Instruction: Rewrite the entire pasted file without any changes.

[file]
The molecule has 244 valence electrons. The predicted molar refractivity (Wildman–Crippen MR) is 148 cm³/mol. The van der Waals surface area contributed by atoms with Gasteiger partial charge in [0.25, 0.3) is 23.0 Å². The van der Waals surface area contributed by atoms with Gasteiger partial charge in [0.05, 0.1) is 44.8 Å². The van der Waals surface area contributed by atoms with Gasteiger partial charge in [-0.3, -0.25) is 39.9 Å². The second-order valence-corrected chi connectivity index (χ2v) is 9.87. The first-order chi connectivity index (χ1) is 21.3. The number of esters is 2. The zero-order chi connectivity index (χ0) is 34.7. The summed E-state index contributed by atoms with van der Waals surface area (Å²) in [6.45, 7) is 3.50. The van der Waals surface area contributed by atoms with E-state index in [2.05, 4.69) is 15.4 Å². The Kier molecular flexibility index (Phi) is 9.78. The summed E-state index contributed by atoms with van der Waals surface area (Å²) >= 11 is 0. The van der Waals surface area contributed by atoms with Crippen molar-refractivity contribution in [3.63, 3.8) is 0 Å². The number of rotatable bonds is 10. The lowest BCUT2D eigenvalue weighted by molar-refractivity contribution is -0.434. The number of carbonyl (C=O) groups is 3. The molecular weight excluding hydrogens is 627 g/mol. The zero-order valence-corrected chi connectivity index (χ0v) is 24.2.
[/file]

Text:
The molecule has 244 valence electrons. The predicted molar refractivity (Wildman–Crippen MR) is 148 cm³/mol. The van der Waals surface area contributed by atoms with Gasteiger partial charge in [0.25, 0.3) is 23.0 Å². The van der Waals surface area contributed by atoms with Gasteiger partial charge in [0.05, 0.1) is 44.8 Å². The van der Waals surface area contributed by atoms with Gasteiger partial charge in [-0.3, -0.25) is 39.9 Å². The second-order valence-corrected chi connectivity index (χ2v) is 9.87. The first-order chi connectivity index (χ1) is 21.3. The number of esters is 2. The zero-order chi connectivity index (χ0) is 34.7. The summed E-state index contributed by atoms with van der Waals surface area (Å²) in [6.45, 7) is 3.50. The van der Waals surface area contributed by atoms with E-state index in [2.05, 4.69) is 15.4 Å². The Kier molecular flexibility index (Phi) is 9.78. The summed E-state index contributed by atoms with van der Waals surface area (Å²) >= 11 is 0. The van der Waals surface area contributed by atoms with Crippen molar-refractivity contribution in [3.63, 3.8) is 0 Å². The number of rotatable bonds is 10. The lowest BCUT2D eigenvalue weighted by molar-refractivity contribution is -0.434. The number of carbonyl (C=O) groups is 3. The molecular weight excluding hydrogens is 627 g/mol. The zero-order valence-corrected chi connectivity index (χ0v) is 24.2.